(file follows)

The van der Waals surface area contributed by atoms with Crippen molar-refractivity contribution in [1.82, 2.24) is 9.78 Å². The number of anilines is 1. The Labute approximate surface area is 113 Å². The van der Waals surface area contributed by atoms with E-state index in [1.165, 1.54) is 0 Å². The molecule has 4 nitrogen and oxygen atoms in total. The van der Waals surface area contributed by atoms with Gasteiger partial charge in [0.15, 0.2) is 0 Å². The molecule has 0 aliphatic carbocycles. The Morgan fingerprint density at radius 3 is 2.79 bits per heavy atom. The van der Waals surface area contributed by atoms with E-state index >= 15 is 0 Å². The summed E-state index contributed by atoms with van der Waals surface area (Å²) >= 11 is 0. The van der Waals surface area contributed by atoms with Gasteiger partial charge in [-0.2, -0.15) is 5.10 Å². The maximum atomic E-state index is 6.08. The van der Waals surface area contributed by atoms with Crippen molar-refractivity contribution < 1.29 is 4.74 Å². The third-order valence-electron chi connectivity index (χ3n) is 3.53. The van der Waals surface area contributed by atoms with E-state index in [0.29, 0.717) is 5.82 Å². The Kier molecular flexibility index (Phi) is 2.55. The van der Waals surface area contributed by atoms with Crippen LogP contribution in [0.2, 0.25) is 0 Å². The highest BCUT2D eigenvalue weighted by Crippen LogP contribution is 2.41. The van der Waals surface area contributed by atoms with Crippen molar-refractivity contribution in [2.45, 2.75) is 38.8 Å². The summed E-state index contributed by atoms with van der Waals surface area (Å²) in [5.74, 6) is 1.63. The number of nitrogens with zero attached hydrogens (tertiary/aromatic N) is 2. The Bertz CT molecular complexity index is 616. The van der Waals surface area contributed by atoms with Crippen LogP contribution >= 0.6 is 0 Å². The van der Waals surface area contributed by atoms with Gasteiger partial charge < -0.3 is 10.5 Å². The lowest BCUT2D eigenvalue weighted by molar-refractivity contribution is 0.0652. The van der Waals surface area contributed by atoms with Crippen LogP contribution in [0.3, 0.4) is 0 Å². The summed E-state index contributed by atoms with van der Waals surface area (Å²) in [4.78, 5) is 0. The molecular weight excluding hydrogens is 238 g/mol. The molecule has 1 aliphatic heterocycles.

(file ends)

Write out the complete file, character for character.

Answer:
The van der Waals surface area contributed by atoms with Crippen molar-refractivity contribution in [1.82, 2.24) is 9.78 Å². The number of anilines is 1. The Labute approximate surface area is 113 Å². The van der Waals surface area contributed by atoms with E-state index in [1.165, 1.54) is 0 Å². The molecule has 4 nitrogen and oxygen atoms in total. The van der Waals surface area contributed by atoms with Gasteiger partial charge in [0.15, 0.2) is 0 Å². The molecule has 0 aliphatic carbocycles. The Morgan fingerprint density at radius 3 is 2.79 bits per heavy atom. The van der Waals surface area contributed by atoms with E-state index >= 15 is 0 Å². The summed E-state index contributed by atoms with van der Waals surface area (Å²) >= 11 is 0. The van der Waals surface area contributed by atoms with Gasteiger partial charge in [-0.2, -0.15) is 5.10 Å². The maximum atomic E-state index is 6.08. The van der Waals surface area contributed by atoms with Crippen molar-refractivity contribution < 1.29 is 4.74 Å². The third-order valence-electron chi connectivity index (χ3n) is 3.53. The van der Waals surface area contributed by atoms with E-state index in [0.29, 0.717) is 5.82 Å². The Kier molecular flexibility index (Phi) is 2.55. The van der Waals surface area contributed by atoms with Crippen LogP contribution in [0.2, 0.25) is 0 Å². The highest BCUT2D eigenvalue weighted by Crippen LogP contribution is 2.41. The van der Waals surface area contributed by atoms with Crippen molar-refractivity contribution in [2.45, 2.75) is 38.8 Å². The summed E-state index contributed by atoms with van der Waals surface area (Å²) in [5.74, 6) is 1.63. The number of nitrogens with zero attached hydrogens (tertiary/aromatic N) is 2. The Bertz CT molecular complexity index is 616. The van der Waals surface area contributed by atoms with Crippen LogP contribution >= 0.6 is 0 Å². The van der Waals surface area contributed by atoms with Gasteiger partial charge < -0.3 is 10.5 Å². The lowest BCUT2D eigenvalue weighted by molar-refractivity contribution is 0.0652. The van der Waals surface area contributed by atoms with Crippen LogP contribution in [0.3, 0.4) is 0 Å². The summed E-state index contributed by atoms with van der Waals surface area (Å²) in [4.78, 5) is 0. The molecular weight excluding hydrogens is 238 g/mol. The molecule has 1 aliphatic heterocycles.